DETROIT — As the price of gas remains high, consumers are increasingly looking for more cost-effective and fuel-efficient vehicles, with compact cars rapidly gaining in demand. Researchers from GfK Custom Research North America’s Automotive sector found that, while demand for compact cars is high, that same demand doesn’t carry over into smaller sub-compact cars or Alternative Energy Vehicles (AEVs), including hybrid and electric vehicles.
In May 2011, compact cars accounted for 18.1 percent of six-month light vehicle demand compared to 3.6 percent for subcompact cars. AEV demand currently represents only 9.4 percent of light vehicle demand.
GfK’s Automotive Intentions and Purchases Study found a strong relationship between surges in gas prices over the past four years, and increases in demand for sub-compact and compact vehicles. But why aren’t consumers rushing to alternative engine vehicles in these times? GfK’s researchers find that AEV demand is hindered by three major obstacles – lower familiarity, higher purchase prices, and lack of convenience.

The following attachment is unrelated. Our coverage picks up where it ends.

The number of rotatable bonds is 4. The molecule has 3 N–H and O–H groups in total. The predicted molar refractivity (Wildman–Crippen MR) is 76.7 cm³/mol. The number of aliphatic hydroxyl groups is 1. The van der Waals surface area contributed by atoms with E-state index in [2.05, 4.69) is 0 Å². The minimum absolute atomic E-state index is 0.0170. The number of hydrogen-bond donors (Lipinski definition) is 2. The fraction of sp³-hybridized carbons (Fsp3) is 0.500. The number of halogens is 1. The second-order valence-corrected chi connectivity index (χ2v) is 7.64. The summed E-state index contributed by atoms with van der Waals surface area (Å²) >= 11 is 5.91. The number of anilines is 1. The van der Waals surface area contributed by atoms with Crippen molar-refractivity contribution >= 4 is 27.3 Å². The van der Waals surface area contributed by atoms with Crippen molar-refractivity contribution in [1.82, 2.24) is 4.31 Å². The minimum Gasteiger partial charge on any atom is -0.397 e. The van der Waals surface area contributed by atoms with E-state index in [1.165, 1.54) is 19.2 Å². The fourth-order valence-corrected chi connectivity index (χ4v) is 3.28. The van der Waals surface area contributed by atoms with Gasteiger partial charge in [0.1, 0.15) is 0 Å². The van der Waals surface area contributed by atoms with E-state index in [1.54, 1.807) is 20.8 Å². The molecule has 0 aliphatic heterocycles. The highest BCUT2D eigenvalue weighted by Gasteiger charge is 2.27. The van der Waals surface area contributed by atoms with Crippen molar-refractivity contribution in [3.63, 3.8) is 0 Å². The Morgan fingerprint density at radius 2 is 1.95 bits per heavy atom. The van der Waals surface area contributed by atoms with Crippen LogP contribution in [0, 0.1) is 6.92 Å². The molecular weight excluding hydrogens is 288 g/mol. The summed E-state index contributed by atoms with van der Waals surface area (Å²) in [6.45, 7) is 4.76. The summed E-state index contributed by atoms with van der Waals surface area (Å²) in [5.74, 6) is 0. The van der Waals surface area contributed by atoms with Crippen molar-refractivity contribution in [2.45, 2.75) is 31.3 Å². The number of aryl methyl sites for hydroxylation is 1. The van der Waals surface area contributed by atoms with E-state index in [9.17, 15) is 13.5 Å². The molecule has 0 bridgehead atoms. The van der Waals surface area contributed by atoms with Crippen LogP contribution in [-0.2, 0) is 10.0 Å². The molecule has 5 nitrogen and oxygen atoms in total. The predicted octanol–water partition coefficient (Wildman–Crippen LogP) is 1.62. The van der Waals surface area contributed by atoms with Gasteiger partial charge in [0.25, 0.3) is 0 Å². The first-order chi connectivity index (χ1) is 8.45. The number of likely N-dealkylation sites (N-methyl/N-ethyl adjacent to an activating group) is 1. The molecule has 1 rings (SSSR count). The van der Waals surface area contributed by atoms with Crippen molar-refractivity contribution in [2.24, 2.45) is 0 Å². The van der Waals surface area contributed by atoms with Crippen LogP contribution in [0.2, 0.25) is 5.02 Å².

“For the average consumer looking to purchase a new vehicle, especially during these times of rising gas prices, they see more value in smaller vehicles with traditional gas engines – some of which approach 40 mpg – rather than hybrids or even electric vehicles,” said Doug Scott, senior vice president, consulting, GfK Automotive.
“However, while consumers are looking at smaller vehicles due to high gas prices, they aren’t willing to go all the way down to a subcompact car. Consumers are discovering that newer compact cars offer the comfort features before only reserved to larger cars, combined with the fuel economy that was only available in much smaller cars.
GfK also identified the factors that automakers must overcome to move buyers towards purchasing AEVs. Demand for compact cars remains higher than AEVs since consumers prefer compact cars over AEVs because of cost, convenience, and familiarity.
“There are certain emotional benefits that AEV drivers feel that automakers need to communicate to a wider audience of potential customers,” said Scott. “The feeling of pride associated with owning a vehicle that is environmentally friendly has resonated with consumers inclined towards ‘green’ behaviors, and automakers must develop their marketing strategies to communicate both the tangible benefits, while also addressing the obstacles consumers face with purchasing AEVs.”